The chamber 34 is under pressure which varies from substantially equal to the control pressure to slightly greater thanatmospheric. The chamber 34 is connected to atmosphere by means of the port 22, as can be seen from the drawing. The pressure within the chamber 34 is at least partially dependent upon the magnitude of the opening in the valve member 24, as will be discussed in greater detail later on.
Intermediate the chambers 32 and 34 is a valve seat assembly 44 which is mounted on the diaphragm 42. The valve seat assembly comprises the annular seat member 46 having the axially postioned port 48. The annular member 46 includes a cup shaped portion 59 which extends upwardly through an opening 52 and the diaphragm 42. The inner margin of the diaphragm 42 is clamped between the outwardly extending flange 54 and a retaining ring 56.
Intermediate the ports and 48 is a valve assembly 58.
Thevalve assembly comprises the upper valve member which is adapted to cooperate with the port 48 and the lower valve member 62 which cooperates with the port 40. The valve member 60 controls the flow between the chambers 32 and 34 and the valve member 62 controls the flow from the chamber 30 to the chamber 32.
The valve members 64 and 62 are interconnected by means of the stem 64. The valve member 62 is biased toward seating engagement with the port 40 by the coil spring 66. Similarly the valve seat assembly 44 is biased toward engagement with the valve member 60 by means of a coil spring 68. Thus when the valve member or relay 10 is in the normal or equilibrium state, the valve member 60 is in seating engagement with its port 48, and the valve member 62 is unseated from its port 40 a small amount to provide a bleed from the chamber 30 to the chamber 32. Intermediate the chambers 32 and 34 is a bleed means or restrictor which permits flow from chamber 32 to 34. In its simplest form the bleed means may be a small notch or cut in the valve seat member 44 adjacent port so as to permit flow past valve 60 even when seated. The bleed means will generally be of a predetermined size to permit a predetermined rate of flow from one chamber to the other. The flow across the restrictor 70 serves to replenish the air within the chamber 34 which is constantly being exhausted through the port 22. Furthermore, the flow through the restrictor serves to maintain some level of pressure greater than atmospsheric and which in turn generates a force on the valve member 24 equal and opposite that imposed by the bi-metal 26.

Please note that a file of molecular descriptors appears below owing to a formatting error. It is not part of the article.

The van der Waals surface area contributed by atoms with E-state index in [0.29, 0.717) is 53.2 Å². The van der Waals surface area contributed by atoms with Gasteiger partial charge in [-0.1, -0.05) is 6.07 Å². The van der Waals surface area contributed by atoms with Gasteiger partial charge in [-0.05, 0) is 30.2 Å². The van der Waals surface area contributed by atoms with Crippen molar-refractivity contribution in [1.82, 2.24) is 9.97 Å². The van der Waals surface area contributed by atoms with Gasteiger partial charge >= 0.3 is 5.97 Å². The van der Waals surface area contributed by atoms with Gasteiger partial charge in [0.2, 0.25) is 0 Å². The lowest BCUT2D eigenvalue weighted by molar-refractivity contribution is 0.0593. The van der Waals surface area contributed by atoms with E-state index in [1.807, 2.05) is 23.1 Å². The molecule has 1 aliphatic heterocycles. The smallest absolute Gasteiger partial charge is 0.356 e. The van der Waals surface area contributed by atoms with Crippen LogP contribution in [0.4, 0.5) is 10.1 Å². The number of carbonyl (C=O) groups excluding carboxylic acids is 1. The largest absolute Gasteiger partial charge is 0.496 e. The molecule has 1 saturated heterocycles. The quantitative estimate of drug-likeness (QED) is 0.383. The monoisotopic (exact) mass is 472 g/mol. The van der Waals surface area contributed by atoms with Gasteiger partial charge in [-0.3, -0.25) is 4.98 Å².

When the valve 10 is in a state of equilibrium, the pressure within the chamber 34 will be less than the control pressure within the chamber 32 by an amount equal to the pre-load on the spring 68. It can now be seen that the diaphragm 42 senses any dilferences in pressure between the chambers 32 and 34, other than that accounted for by the spring 68. Should there be an imbalance of pressure between the two chambers so as to result in a difference in force imposed upon the two sides of the diaphragm then there will be a corresponding deflection of the same in accordance with the direction of the greater of the two forces. This can be further understood by the foilowing description of the operation of the valve 19.
Supposing that the bi-rnetal 26 senses an increase in temperature demanding that the flow of liquid to the heat exchanger be decreased, the bi-metal 26 will exert a greater force on the valve 24. As a result, the valve 24 will move toward engagement with the port 22 thus decreasing the flow to atmosphere. In some instances the valve 24 may actually seat on the port 22, thus completely stopping the exhaust. This will mean that the flow through the restrictor 70 is at a greater rate than the fiow through the port 22 so that the pressure within the chamber 34 begins to increase. When this happens the diaphragm 42 senses a greater pressure and in turn force on the chamber 34 side and thus is deflected downwardly toward the chamber 32. The downward deflection of the diaphragm 42 in turn causes downward movement of the valve seat assembly 44 and the valve assembly 58 so as to unseat the valve member 62 from the port 40. This unseating permits supply pressure to flow into the control pressure chambers 32 so as to increase the control pressure. As soon as the force generated by the pressure within the chamber 32 equals that force imposed by the pressure within the chamber 34, the diaphragm will be deflected upwardly toward its equilibrium position so that the valve member 62 is again seated. When this happens, the flow of the supply pressure into the chamber 32 is terminated.
As the pressure in the chamber 34 builds up, the force on the valve 24 increases so that eventually the valve is lifted from its seated position and is finally restored to its equilibrium position. As the valve 24 is lifted the exhaust to atmosphere is recommended and increased to the point that it equals the bleed from chamber 32 to chamber 34. When the relay 10' is at equilibrium the rates of exhaust and bleed are equal so that there is no further change in pressure in chamber 34.